Cecop calls for ‘ambitious’ European Commission platform work directive

The European Parliament’s Employment Committee is due to vote on the Commission’s directive on improving working conditions in platform work

The European confederation of industrial and service cooperatives (Cecop) has joined a call demanding changes to the European Commission’s directive on improving working conditions in platform work, set for debate by the European Parliament’s Employment Committee.

In an open letter to European institutions Cecop, along with the European Trade Union Confederation, the European Youth Forum, and Solidar (a European and worldwide network of civil society organisations), warns that digitisation “should always provide social improvements, respect working conditions, and be developed in co-operation with workers and trade unions”.

The letter points out that digital labour platforms are more than just a digital marketplaces that facilitate the offer and demand between an undertaking and a client, adding that many exert the prerogatives of employers by relying on rating systems and performing algorithm management, among other forms of control.

Related: Policy paper sets out a path forward for platform co-ops

Furthermore, adds the letter: “This group of digital labour platforms have based their business model on creating  a race to bottom on rights through enhancing competition among workers, putting the risks of the activity on their shoulders, and operating in a legislative vacuum to maximise the benefits.”

Warning that “a business is only sustainable if labour rights are respected”, the letter argues that “rules are needed to ensure that those digital labour platforms which do not operate with genuine self-employed workers do not evade their responsibility through imposing bogus self-employment”.

The letter also explains that malpractices within the platform economy “erode the working conditions and quality of life of workers but also affect negatively traditional industry and public revenues”.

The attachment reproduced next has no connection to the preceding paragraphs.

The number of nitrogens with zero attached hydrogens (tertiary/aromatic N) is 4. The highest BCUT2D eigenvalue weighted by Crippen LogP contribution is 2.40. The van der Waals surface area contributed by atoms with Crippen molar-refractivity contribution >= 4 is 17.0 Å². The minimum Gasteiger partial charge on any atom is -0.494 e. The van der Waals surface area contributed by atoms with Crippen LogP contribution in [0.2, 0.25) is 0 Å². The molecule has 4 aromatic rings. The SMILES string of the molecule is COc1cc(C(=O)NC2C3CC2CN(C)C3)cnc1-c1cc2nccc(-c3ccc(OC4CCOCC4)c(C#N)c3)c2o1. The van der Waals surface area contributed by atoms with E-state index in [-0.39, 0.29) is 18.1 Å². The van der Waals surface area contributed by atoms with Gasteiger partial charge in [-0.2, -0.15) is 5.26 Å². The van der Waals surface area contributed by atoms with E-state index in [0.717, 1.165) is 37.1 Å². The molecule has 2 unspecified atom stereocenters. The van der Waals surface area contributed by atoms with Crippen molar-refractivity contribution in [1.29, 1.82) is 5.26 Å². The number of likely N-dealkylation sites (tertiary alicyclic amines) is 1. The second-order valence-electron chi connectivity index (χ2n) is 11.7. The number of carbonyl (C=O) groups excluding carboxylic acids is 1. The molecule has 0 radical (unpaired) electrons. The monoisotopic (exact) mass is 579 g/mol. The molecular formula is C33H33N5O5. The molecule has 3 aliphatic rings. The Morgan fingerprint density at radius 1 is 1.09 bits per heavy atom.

Tht the platform economy is not a separate silo of the economy, the letter adds, so a regulatory instrument at EU level should set minimum standards of protection to safeguard workers’ rights. Platform businesses should abide to the existing sectoral rules respected by the majority of companies, argues the letter.

The signatories also draw the attention to the issues they believe the current directive fails to address, such as the activation of the presumption of employment dependent on two out of five criteria of subordination being met. The letter calls for a true presumption and placing the burden of proof on the platform rather than workers or administrative or judicial authorities.

“Open-ended criteria should therefore help rebut the presumption, not activate it,” it argues. “This will grant employees with an employment contract and protect the self-employed from the subordination of platforms, such as it is the case in most of traditional companies.”

Another issue identified is the limitation of the presumption of employment relationship to workers bringing their cases to the relevant administrative or judicial body. The letter claims this would result in situations in which two or more workers are doing the same work for the same digital labour platform would enjoy different employment statutes. 

Lastly, the letter argues that platform workers must have access to social protection, as acknowledged in the European Pillar of Social Rights. It adds that proposed directive should prevent digital work platforms from developing their own unilateral private protection schemes.

“Such private and non-transferable schemes can create a lock-in effect by providing for social dependence on the digital work platform and therefore produce a dumping with traditional companies,” it says.

“In this respect, the reference in the recitals of the directive to the voluntary decision to pay for ‘social protection, accident insurance or other forms of insurance, training measures or similar benefits to self-employed persons working through that platform (…) should not be regarded as determining elements indicating the existence of an employment relationship’ is very dangerous and allows the creation of a third category of workers, which the directive itself is against.

“The law must clearly state the opposite: such behaviour on the part of digital work platforms must be an indication of subordination.”

The signatories also express reservations with regards to the methodology used for the Commission’s impact assessment and warns that “the number of bogus self-employed workers in digital labour platforms exceeds extensively the estimate of 5.51 million.” The Commission estimates that the number of platform workers will grow to 42.7 million in the EU-27 by 2030.

“Hoping that you share our ambition for an economy that works for people and supports European companies, we urge you to take the steps that will make the current proposal stronger,” says the letter.